A controversial bill that would establish education savings accounts to be used at parents’ discretion to fund private school and other education costs passed in an 11-5 vote in the Arkansas House Education Committee Tuesday.
Senate Bill 746 and its predecessor, House Bill 1222, have a long list of opponents. The legislation was initially opposed by Governor Hutchinson because of its potential cost, but he later said he supported it after HB 1222 was amended to cap the growth of the program. HB 1222 failed in a 37-47 vote in the House earlier this month after passionate testimony from representatives who said the bill would negatively impact public school districts they represent. That same day, SB 746 was amended to mirror the failed legislation and was amended again a few days later in committee to address lawmakers’ concerns.
Under SB 746, individuals and corporations who contribute to the education savings accounts, to be managed by nonprofit organizations, would receive an income tax credit equal to 65 percent of their donation. The donation would also qualify for a federal income tax deduction. Parents could use the dollars in the savings accounts for private school fees or home school education. The tax credits, capped at $3 million, would be awarded in the second and subsequent years of the program. The program would sunset after four years.
Rep. Jim Dotson (R-Bentonville) told the House Education Committee Tuesday that “the bones of the bill are virtually the same” as HB 1222.
The main differences between SB 746 and the bill that failed to pass the House is that SB 746 would require that schools comply with federal anti-discrimination legislation. It also specifies that no more than 1 percent of students in a single public school district could receive an education savings account per academic year and that the funds could not be saved to pay for college expenses once a student graduates from high school.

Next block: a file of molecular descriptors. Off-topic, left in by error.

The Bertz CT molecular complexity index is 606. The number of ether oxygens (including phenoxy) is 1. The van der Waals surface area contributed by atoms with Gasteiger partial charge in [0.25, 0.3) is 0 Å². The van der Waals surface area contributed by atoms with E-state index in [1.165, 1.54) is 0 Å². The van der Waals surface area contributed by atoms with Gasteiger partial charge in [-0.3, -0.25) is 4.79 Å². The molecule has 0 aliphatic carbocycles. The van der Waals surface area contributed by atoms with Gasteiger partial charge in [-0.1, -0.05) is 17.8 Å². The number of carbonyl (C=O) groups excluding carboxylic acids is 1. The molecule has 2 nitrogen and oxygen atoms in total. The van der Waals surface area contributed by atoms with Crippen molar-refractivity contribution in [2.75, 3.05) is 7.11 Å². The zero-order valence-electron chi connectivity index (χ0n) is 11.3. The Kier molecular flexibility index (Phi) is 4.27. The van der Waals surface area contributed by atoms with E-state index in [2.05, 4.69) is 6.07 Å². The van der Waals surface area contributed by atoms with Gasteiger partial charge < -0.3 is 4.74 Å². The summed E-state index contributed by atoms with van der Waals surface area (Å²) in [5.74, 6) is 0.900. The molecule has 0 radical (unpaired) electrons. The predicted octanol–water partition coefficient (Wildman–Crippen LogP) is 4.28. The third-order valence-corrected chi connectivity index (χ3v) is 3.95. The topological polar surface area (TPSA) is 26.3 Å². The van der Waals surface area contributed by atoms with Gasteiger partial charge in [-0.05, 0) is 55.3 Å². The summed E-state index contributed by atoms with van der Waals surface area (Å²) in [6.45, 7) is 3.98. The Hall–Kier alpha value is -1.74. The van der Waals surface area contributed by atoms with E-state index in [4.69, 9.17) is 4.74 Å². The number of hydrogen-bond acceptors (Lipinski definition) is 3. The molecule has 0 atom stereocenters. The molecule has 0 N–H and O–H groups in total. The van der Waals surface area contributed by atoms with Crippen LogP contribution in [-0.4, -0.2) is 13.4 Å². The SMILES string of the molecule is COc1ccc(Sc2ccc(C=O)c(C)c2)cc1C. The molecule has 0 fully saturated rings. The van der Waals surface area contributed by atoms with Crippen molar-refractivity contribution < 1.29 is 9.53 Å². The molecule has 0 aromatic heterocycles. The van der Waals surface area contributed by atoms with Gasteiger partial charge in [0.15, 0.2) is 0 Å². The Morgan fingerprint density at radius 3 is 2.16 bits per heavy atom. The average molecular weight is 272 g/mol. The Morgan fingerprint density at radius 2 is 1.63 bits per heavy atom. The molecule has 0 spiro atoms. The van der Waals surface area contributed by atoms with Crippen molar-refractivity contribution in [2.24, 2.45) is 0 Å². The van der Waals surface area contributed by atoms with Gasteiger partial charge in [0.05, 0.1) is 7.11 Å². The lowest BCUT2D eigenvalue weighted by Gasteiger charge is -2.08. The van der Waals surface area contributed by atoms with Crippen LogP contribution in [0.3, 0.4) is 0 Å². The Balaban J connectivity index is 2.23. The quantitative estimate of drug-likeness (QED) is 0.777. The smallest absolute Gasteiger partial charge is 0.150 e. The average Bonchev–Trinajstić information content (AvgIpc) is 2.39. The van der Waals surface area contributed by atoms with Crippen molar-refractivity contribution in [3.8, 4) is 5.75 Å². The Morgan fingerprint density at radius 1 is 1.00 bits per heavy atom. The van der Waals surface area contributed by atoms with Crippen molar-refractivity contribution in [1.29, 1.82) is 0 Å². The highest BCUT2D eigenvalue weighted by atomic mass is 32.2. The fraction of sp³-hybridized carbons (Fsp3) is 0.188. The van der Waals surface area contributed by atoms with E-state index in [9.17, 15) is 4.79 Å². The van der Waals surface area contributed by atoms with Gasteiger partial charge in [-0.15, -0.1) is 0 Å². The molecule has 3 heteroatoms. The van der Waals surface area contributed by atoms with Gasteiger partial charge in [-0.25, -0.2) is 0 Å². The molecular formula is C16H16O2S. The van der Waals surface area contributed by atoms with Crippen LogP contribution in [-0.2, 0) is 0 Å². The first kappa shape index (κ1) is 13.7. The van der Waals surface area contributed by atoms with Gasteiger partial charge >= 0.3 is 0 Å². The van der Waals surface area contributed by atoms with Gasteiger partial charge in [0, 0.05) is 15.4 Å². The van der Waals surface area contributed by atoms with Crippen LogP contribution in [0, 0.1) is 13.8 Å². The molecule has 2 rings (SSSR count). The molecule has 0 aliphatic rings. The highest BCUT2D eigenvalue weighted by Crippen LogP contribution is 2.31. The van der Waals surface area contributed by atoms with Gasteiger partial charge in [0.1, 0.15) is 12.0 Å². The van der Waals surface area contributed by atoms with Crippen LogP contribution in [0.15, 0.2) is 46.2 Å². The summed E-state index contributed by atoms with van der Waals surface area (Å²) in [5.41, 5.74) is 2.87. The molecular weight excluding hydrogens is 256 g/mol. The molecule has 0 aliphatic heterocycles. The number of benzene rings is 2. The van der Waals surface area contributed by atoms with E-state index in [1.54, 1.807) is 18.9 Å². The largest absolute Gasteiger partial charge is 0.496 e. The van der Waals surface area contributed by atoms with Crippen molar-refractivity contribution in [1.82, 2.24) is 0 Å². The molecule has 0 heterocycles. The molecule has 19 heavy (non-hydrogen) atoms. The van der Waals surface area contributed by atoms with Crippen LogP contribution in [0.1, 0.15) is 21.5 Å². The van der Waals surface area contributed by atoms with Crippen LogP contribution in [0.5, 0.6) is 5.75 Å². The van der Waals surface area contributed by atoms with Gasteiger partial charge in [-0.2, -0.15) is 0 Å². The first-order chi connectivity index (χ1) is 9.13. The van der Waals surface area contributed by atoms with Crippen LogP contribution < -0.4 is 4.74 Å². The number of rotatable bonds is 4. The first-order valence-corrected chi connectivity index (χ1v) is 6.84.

“This puts the parent in the driver’s seat for the child’s education,” Dotson said.
Critics of the bill say the education savings accounts are a voucher program. School vouchers use state money to fund scholarships that pay for students to attend private school. Opponents include the Arkansas Education Association, which represents public school teachers; the Arkansas Association of Educational Administrators, which represents superintendents; the Arkansas School Boards Association; the Arkansas Rural Education Association; the Rural Community Alliance; Arkansas Advocates for Children and Families; and the Arkansas Public Policy Panel.
Alyce Love, a retired teacher from Dumas and a member of Arkansas Citizens First Congress, a coalition of organizations that work together for progressive changes in state policy, testified against the bill. She said it would divert money away from public schools.
“If Arkansas is now ready to invest more money in education, there are many proven strategies that we could invest in that would have far more benefits for all of the students than an education savings account or voucher scheme,” Love said, adding that pre-K, summer and after-school programs and teacher quality would make for worthy investments.
In Arkansas, the largest portion of the cost of a public school student’s education is covered by what is called “foundation funding” — a mixture of state general revenue and local property taxes that the state collects and then remits to local school districts. The legislature has established foundation funding at $6,646 per student for the current school year. When a student leaves a public school for a private school, the foundation funding does not follow the student. The student’s former public school district does not receive foundation funding for that student the next year.
SB 746 would not directly divert public education funding to private schools as some voucher programs in other states have done. Instead, dollars that would have otherwise entered state general revenue in the form of income tax would not be received because of state tax credits granted to the donors of the nonprofits administering the education savings accounts. Those nonprofits would then be able to transfer an amount of money equivalent to foundation funding for each academic year into an eligible student’s account.
Parents could use the money in the education savings account to pay for tuition at a private school as well as for other education expenses, including uniforms, books, tutoring services, transportation and examination fees, among other things.
Proponents of the bill say it would provide opportunities for low-income students and could potentially save the state money.
“We have a potential unrealized loss in state revenue collection that is less than the realized loss in expenses that the state is obligated for,” Dotson said. “So when we’re no longer having to pay for that student’s education directly out of the state treasury, that is a reduction in expenses that exceeds the amount of tax credits available.”